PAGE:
And because of this, these small particles don’t have a straight path to a surface – especially in a complex surface environment like a forest. Farmer explained it as each microscopic aerosol particle running its own gauntlet, “kind of like American Ninja Warrior, where the particle has to avoid hitting different obstacles in order to stay in the atmosphere. And each gauntlet is particularly challenging for different sizes of particles.”
To see how these variously sized particles were faring in this obstacle course, the researchers deployed an ultra-high sensitivity aerosol spectrometer, which uses a laser to count particles. They set up measuring stations in a pine forest in the Manitou Experimental Forest in Colorado, and in grasslands in the Southern Great Plains in Oklahoma, to capture real-world data on these particles as they eventually landed.
“We measured how fast different particles run this gauntlet,” Farmer explained. “Then we used those measurements to figure out which part of the gauntlet slowed different particles down.”
They found a much narrower range of lifetimes for these important particles than had been suggested by earlier modeling. In fact, the old predictions were counting on a faster removal of the very small particles (those less than 100 microns) and a slower removal of the larger particles (those greater than 400 microns).
“This means that we may have been underestimating the aerosol indirect effect in models,” Farmer said. “The good news is that we have been overestimating the uncertainty – we now know particle loss rates better.”
The new findings can be applied to all sorts of uneven surfaces, from forests to grasslands to agricultural areas even to choppy seas.
More aerosol effects over land
When integrating their findings into models of the aerosol effects globally, Farmer and her coauthors predict there will be more aerosol effect than previously assumed over certain land areas, including parts of North America, Europe, Asia, South America, Australia, and sub-Saharan Africa – and a lowering of the aerosol effect over oceans.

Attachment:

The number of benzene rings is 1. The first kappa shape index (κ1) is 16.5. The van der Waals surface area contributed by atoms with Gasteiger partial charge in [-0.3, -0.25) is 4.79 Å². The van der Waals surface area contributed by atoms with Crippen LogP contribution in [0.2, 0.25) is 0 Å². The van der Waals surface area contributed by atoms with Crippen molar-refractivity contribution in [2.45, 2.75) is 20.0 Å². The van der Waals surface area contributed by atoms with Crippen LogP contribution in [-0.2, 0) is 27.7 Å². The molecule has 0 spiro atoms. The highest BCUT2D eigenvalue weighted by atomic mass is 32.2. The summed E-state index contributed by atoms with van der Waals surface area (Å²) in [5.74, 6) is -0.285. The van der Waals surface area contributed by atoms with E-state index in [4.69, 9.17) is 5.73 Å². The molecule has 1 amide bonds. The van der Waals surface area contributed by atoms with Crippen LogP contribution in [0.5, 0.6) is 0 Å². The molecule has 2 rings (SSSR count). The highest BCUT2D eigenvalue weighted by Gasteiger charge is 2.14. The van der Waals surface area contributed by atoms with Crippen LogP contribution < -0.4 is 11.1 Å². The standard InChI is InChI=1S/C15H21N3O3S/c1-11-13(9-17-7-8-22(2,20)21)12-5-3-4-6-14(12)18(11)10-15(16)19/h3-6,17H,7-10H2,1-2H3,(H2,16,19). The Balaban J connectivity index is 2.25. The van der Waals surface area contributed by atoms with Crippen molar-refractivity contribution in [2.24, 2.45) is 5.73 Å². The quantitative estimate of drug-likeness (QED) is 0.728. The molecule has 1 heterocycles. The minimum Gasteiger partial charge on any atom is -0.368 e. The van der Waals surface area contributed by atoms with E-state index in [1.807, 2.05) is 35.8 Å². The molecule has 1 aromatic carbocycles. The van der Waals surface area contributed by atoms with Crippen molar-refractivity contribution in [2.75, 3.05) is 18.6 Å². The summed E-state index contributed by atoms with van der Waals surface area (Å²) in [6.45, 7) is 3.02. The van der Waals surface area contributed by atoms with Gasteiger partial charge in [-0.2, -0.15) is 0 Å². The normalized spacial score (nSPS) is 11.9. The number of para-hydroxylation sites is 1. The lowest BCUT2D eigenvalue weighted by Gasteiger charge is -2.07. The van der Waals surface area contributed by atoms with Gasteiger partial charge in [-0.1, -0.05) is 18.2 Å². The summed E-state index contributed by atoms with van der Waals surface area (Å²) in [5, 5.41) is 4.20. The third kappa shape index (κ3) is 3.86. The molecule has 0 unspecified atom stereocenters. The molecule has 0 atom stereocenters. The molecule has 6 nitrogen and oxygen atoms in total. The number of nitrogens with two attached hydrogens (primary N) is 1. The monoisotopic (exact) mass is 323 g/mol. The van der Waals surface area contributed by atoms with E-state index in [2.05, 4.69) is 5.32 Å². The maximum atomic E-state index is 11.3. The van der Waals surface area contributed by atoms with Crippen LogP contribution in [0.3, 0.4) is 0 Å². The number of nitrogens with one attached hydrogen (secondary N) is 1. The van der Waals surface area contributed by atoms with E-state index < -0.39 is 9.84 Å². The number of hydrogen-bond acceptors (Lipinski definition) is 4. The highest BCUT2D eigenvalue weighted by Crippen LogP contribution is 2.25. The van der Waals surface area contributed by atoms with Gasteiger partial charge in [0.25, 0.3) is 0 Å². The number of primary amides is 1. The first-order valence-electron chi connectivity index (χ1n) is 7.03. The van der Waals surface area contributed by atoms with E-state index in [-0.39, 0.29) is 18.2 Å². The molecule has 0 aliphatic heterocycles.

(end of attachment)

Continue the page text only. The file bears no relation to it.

“It turns out that the particles’ race to settle on a surface is pretty important for predicting radiative effects” and what the future climate might look like, Farmer said.
Their new data also suggests we’ve been underestimating the amount of the aerosols in the air that are most harmful to human health, those smaller than 2.5 nanometers (also known as PM2.5), which are, for example, the most commonly hazardous part of wildfire smoke.
“Our revised [number] increases surface PM2.5 concentrations by 11% globally and 6.5% over land,” Farmer and her collaborators wrote in their new paper. Which is important to know because “exposure to PM2.5 is linked to respiratory and cardiovascular diseases.”
Coauthors on the study included Jeffery Pierce, an associate professor in the Department of Atmospheric Sciences in the Walter Scott, Jr. College of Engineering, and Kelsey Bilsback, a postdoctoral researcher there; as well as doctoral researchers in the Department of Chemistry Ethan Emerson, Anna Hodshire, and Holly DeBolt; and Gavin McMeeking from the Handix Scientific company in Boulder.
This important work also demonstrates just how advanced – and impactful – field measurement technologies are becoming.
“To me, the most exciting aspect of this work is that we are able to take real-world measurements over a forest and a grassland site and use them to directly improve our understanding of the climate system,” Farmer said.